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September 14, 2023 | Tom Ballard

New report from Brookings spotlights communities best positioned to leverage AI

Employing seven basic measures of AI capacity, the report benchmarks regions on the basis of their core AI assets in research and commercialization.

There’s a new study released by the Brookings Institution that examines artificial intelligence (AI) from the perspective of the technology being a catalyst for economic growth at the state or sub-state regional level.

It is titled “The Geography of AI: Which Cities Will Drive the Artificial Intelligence Revolution?” Employing seven basic measures of AI capacity, the report benchmarks regions on the basis of their core AI assets and capabilities as they relate to two basic dimensions: AI research and AI commercialization. In doing so, the assessment categorizes metro areas into five tiers of regional AI involvement and extracts four main findings reflecting that involvement.

Overall, the report finds that:

  • The U.S. AI industry is growing rapidly, but is still emergent and relatively limited in scope.
  • AI activity is highly concentrated in a short list of “superstar” metro areas and “early adopter” hubs, often arrayed along the coasts.
  • Numerous research and contracting centers owe their standing to federal R&D flowing into major universities.
  • Nearly 90 additional communities are potential centers of future AI growth, especially where large national or global firms are driving adoption.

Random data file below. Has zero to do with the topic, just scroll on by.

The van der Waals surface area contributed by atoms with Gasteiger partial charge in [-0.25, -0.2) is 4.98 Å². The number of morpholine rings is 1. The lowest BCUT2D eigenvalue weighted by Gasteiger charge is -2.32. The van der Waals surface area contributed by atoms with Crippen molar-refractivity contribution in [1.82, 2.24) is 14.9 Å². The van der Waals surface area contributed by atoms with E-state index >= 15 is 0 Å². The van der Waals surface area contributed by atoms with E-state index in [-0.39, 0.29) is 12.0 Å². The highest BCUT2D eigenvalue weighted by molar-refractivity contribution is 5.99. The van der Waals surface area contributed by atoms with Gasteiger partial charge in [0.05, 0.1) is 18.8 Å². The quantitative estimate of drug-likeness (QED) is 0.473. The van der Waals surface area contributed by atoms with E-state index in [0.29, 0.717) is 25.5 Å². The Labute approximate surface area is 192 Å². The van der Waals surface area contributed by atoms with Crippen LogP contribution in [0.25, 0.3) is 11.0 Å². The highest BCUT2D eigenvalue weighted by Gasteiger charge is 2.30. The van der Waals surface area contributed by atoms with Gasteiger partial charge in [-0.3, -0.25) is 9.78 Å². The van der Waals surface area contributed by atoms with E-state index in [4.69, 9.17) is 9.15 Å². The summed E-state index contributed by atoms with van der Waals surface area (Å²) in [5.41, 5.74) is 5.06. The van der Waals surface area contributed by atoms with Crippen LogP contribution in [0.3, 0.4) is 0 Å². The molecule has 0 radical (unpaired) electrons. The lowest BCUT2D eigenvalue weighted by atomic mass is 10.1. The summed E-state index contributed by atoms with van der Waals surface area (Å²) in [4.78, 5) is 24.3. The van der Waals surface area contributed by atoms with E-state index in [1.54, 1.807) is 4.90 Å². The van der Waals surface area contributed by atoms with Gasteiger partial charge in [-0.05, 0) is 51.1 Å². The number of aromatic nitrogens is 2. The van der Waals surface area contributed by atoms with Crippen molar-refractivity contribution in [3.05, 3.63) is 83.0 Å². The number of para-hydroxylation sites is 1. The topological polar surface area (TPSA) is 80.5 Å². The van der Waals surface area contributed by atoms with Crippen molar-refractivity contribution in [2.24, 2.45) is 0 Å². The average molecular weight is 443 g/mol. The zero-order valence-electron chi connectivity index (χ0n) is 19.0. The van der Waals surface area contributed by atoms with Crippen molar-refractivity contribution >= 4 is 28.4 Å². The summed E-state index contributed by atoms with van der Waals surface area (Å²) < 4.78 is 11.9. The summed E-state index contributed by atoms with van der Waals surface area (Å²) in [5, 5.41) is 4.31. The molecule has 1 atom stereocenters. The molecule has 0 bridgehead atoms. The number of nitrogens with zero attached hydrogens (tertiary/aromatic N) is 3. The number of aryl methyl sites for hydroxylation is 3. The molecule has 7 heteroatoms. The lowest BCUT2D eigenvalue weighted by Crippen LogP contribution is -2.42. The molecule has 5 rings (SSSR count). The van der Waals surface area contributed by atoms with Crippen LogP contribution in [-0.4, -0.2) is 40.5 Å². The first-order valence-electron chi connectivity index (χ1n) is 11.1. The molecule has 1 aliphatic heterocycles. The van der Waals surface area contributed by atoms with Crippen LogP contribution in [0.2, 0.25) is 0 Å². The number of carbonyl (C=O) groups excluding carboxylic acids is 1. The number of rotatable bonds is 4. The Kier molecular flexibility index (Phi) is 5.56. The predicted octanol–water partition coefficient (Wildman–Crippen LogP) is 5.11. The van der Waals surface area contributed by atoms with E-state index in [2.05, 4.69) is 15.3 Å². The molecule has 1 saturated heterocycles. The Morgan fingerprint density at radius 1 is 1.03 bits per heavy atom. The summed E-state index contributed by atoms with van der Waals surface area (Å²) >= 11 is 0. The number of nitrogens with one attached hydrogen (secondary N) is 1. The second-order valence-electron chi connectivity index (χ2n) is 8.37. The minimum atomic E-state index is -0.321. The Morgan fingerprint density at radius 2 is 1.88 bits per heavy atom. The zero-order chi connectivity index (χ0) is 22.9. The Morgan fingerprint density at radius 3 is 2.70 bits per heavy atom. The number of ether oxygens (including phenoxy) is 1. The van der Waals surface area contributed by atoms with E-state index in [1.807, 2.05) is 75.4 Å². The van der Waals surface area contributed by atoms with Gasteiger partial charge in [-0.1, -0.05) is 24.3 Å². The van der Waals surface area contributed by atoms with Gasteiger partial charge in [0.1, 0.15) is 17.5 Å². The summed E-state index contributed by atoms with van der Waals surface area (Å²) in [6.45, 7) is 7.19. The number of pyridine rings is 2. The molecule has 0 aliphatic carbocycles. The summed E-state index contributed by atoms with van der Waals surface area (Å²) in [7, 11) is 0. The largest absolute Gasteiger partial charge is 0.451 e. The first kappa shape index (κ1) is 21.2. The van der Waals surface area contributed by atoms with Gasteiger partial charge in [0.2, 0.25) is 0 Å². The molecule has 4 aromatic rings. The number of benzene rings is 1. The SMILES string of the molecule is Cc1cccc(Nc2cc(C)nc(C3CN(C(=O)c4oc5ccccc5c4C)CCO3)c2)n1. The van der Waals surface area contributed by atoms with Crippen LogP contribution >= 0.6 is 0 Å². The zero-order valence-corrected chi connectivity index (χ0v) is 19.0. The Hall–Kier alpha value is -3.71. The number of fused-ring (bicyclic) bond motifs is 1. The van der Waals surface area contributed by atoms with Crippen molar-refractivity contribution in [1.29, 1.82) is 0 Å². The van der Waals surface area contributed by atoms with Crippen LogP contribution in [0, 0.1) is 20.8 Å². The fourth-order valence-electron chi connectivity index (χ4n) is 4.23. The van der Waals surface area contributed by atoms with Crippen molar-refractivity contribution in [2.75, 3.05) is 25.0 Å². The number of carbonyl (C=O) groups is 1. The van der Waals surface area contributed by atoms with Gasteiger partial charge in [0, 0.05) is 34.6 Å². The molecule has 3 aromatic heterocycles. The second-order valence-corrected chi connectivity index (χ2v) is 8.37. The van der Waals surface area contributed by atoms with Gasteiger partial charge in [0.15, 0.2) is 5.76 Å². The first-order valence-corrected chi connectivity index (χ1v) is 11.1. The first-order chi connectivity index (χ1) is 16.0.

“By all measures, the Bay Area — including both the San Francisco and San Jose metropolitan areas — now reigns as the nation’s dominant center for both AI research and commercialization activities,” the report notes. There are also what Brookings characterizes as “early adopter” metro areas that have shown above-average involvement in AI activities. In that category are eight large tech hubs — New York; Boston; Seattle; Los Angeles; Washington, DC; San Diego; Austin, TX; and Raleigh, NC — and five smaller metro areas that have substantial AI activities relative to their size: Boulder, CO.; Lincoln, NE.; Santa Cruz, CA; Santa Maria-Santa Barbara, CA; and Santa Fe, NM.

Two other categories of possibilities include:

  • Twenty-one metropolitan areas that have built up sizable AI capacities by capturing significant federal spending on AI-related projects and
  • Eighty-seven additional metro areas that have developed some AI research and commercialization capacities, but at levels well below the average of the 36 more
    established metro areas.

This latter, less developed group includes some of the nation’s largest commercial hubs, such as Atlanta, Chicago, Houston, Dallas, and Detroit, as well as small college towns such as Athens, GA (University of Georgia), State College, PA (Pennsylvania State University), and Bloomington, IL (Illinois State University). Several up-and-coming tech hubs — including Fort Collins, CO; Provo, UT; and Nashville — are also on the list.

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